Carolina Chocolate Drops from CakeIn15 on Vimeo.

Frightened Rabbit provided the first real exposition of the disaster principle of rock and roll, that everything will go wrong, we want to watch it happen and we want even more to watch a band pull though, the thrill of riding along the edge of chaos into the light. As they came into the Galaxy Room, the Glaswegians were already looking harried. Although this band of Scotsmen is rarely sunny by disposition, their dourness and desperation can be incredibly forceful and compelling, sounding like a thunderstorm across the glen. Still, they did not look like happy campers and as frontman Scott Hutchison tried different variations of UK-US converter plugs it became clear that his guitar pedals and their keyboards would not be willing to cooperate. As they became more wild-eyed and with time running out, they signaled back to their sound man, who came through the monitors saying, “Fuck it, this is the most rock and roll thing I’ve ever done.” So, making do with an acoustic guitar hooked into a direct input and some of their backing instruments, they tore into a shortened, sweaty and impassioned set. As born out by their excellent albums Sing The Greys, The Midnight Organ Fight and the recently released The Winter of Mixed Drinks, Frightened Rabbit play their hearts out. They did it in the face of adversity on a hot day in Texas and will surely do it again in more amiable circumstances at the Varsity Theatre on May 10th.

Later on in the day, Minneapolis locals and CakeIn15 faves City on the Make faced their own difficulties while playing a show on the swank stage at the Belmont. On the way down to Austin, singer Mike Massey lost his voice, and so when he took the stage, his blues rasp was deeper and rougher than usual. The band adjusted well, so that Peter Blomgren’s guitar and Stephen Rowe’s bass had extended playing time against Colin Stumbras’ drums and Massey’s upper registers were unaffected, leading to a fierce mix of high and low dynamics that made tunes like the soulful “Ships Across the Ocean” and Minneapolis summer classic “Chicks on Bikes” grind and pop. Later on at the Green Room Booking gig at Lambert’s, Ruby Isle was doing their thing with the lights on, which is not as dirty as it sounds and had the diminishing effect of stage wildness. Still, I really can’t wait for their new-wave cover album of Appetite for Destruction comes out this summer.

I’m going to try and catch as little Minneapolis music as possible whilst here, it seems like going on a package tour to Italy or Egypt and only eating turkey-mayo sandwiches. Speaking of food, and I am going to belabor this point, Austin’s street vendors put Minneapolis to shame. Where is our street food? We got these goddamn cupcakes from a truck! You can’t tell me that winter makes it impossible, there is so much we do only in summer that street food should be one of them. City Council member Gary Schiff, I am going to tag you in this note when it imports to Facebook, and I want you to get on it, mmkay? Because this is a travesty. Imagine if Rotisserie Brasa had a pulled pork sandwich stand on Nicollet. Let’s get on this.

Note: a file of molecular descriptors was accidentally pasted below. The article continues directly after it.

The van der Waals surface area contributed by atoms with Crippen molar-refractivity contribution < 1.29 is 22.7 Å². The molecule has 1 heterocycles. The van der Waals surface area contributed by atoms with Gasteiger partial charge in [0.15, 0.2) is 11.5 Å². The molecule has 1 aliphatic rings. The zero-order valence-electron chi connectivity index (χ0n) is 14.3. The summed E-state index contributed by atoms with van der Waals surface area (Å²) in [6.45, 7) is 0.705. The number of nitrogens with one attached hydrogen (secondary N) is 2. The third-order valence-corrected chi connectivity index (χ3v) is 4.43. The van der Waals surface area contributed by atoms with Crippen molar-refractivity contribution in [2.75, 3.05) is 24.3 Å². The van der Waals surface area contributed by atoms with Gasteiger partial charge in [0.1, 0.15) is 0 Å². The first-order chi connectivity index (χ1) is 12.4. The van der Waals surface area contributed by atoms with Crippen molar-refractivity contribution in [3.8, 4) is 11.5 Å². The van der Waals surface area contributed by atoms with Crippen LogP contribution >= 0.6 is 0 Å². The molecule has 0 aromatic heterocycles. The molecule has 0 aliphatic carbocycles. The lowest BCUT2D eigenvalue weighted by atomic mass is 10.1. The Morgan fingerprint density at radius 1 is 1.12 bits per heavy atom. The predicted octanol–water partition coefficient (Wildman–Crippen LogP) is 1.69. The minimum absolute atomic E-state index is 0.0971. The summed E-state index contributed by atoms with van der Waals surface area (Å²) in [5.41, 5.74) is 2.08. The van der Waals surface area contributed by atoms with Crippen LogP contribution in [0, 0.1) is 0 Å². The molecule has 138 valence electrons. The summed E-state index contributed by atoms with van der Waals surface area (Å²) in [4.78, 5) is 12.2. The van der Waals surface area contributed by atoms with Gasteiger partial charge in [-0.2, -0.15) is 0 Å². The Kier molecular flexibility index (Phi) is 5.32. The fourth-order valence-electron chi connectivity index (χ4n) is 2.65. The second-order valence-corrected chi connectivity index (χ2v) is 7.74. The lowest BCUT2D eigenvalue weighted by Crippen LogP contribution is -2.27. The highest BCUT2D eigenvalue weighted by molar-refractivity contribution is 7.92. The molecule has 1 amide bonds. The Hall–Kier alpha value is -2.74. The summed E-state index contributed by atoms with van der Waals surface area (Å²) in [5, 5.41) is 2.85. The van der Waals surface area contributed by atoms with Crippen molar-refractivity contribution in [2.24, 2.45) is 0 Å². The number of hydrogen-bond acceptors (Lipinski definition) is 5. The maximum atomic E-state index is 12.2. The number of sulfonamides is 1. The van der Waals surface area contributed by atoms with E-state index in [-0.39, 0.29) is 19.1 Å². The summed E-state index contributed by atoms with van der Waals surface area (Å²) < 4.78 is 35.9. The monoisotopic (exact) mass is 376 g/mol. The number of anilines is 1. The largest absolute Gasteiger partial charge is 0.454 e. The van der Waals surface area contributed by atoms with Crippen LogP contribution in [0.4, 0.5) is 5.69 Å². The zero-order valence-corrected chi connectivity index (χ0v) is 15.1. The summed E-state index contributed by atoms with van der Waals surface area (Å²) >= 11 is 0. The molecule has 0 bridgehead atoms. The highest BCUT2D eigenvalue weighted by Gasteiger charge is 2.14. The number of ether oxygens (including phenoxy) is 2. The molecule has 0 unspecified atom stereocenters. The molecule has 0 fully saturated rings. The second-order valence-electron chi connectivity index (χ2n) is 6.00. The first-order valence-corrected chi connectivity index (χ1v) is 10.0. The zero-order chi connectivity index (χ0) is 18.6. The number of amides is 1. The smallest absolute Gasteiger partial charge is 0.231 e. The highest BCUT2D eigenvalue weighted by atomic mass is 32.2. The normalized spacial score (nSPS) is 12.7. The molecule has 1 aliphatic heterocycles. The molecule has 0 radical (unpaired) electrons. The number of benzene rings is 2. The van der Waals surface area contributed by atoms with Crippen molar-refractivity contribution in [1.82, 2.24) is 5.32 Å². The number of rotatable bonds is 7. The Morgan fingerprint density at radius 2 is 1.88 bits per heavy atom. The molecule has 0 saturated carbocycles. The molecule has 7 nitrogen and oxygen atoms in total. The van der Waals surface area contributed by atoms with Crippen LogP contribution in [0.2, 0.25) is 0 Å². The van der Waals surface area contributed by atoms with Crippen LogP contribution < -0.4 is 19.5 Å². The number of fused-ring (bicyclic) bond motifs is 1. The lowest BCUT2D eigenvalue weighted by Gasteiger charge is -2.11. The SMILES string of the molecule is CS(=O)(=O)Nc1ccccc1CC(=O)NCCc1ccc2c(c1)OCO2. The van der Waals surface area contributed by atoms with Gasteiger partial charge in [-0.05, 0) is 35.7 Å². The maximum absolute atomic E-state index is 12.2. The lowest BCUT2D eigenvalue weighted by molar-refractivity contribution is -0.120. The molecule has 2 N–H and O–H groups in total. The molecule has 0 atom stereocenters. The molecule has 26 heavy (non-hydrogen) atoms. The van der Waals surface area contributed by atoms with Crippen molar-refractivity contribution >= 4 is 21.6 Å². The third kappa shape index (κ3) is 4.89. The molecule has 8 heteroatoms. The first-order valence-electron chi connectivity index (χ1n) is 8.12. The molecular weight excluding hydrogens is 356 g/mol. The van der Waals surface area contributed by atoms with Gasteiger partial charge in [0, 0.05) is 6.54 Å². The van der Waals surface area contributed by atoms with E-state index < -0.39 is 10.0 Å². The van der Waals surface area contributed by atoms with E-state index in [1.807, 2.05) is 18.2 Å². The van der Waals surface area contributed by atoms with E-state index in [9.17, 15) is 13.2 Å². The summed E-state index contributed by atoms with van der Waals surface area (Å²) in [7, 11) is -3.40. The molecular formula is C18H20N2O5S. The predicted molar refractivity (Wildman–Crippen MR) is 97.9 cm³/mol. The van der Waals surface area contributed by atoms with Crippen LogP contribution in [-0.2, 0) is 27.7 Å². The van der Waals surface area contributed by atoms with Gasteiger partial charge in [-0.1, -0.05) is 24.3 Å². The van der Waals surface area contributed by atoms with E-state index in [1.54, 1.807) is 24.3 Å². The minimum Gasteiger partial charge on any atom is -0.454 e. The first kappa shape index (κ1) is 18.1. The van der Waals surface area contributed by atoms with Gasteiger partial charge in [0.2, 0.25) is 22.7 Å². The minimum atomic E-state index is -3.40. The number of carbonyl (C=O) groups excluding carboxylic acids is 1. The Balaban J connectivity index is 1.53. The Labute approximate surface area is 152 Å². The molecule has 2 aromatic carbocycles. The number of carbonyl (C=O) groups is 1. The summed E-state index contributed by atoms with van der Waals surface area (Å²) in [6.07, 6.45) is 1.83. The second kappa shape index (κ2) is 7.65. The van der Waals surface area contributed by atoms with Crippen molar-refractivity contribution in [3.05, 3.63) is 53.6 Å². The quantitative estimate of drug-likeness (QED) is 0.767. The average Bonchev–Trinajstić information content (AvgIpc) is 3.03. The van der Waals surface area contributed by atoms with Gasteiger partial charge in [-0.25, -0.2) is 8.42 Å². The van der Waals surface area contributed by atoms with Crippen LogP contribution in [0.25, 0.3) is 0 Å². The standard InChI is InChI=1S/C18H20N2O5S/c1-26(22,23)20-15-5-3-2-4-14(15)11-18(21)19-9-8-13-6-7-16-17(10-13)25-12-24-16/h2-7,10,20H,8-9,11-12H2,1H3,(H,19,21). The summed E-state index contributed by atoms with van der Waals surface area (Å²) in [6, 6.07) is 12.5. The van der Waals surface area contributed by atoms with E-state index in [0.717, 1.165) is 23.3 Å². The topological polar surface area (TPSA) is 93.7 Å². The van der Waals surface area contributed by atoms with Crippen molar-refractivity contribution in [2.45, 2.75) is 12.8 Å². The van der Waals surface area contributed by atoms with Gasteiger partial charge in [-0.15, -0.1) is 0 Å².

Here’s where the Hipster Heirarchy comes in- Staciaann with her badge got into the NPR Showcase at Stubb’s with the Walkmen, Spoon, a very dimly lit Broken Bells show and an outrageously phenomenal Sharon Jones fronting her Dap-Kings. I, however, with my limited access wristband did not get in for any of that, but I did get to meet up with my best friend from college who I had not seen in far too long. She has become a dubstep DJ, and so we packed in underground at Barcelona to dance like crazy to some of the best current dubstep DJs, DreadBass Soundsystem and Eprom, both from San Francisco and Manchester, England pioneer MRK1. After mostly standing in crowds during the day, letting loose and dancing with friends to people doing what they love, that’s some beautiful freedom, and you couldn’t really ask for more.

Actually, you might ask for more linking, video and photo. We’re working on it. With limited bandwidth and capacity, uploading video is not the easiest. We will do a recap when we get back and clean everything up then. Love you all.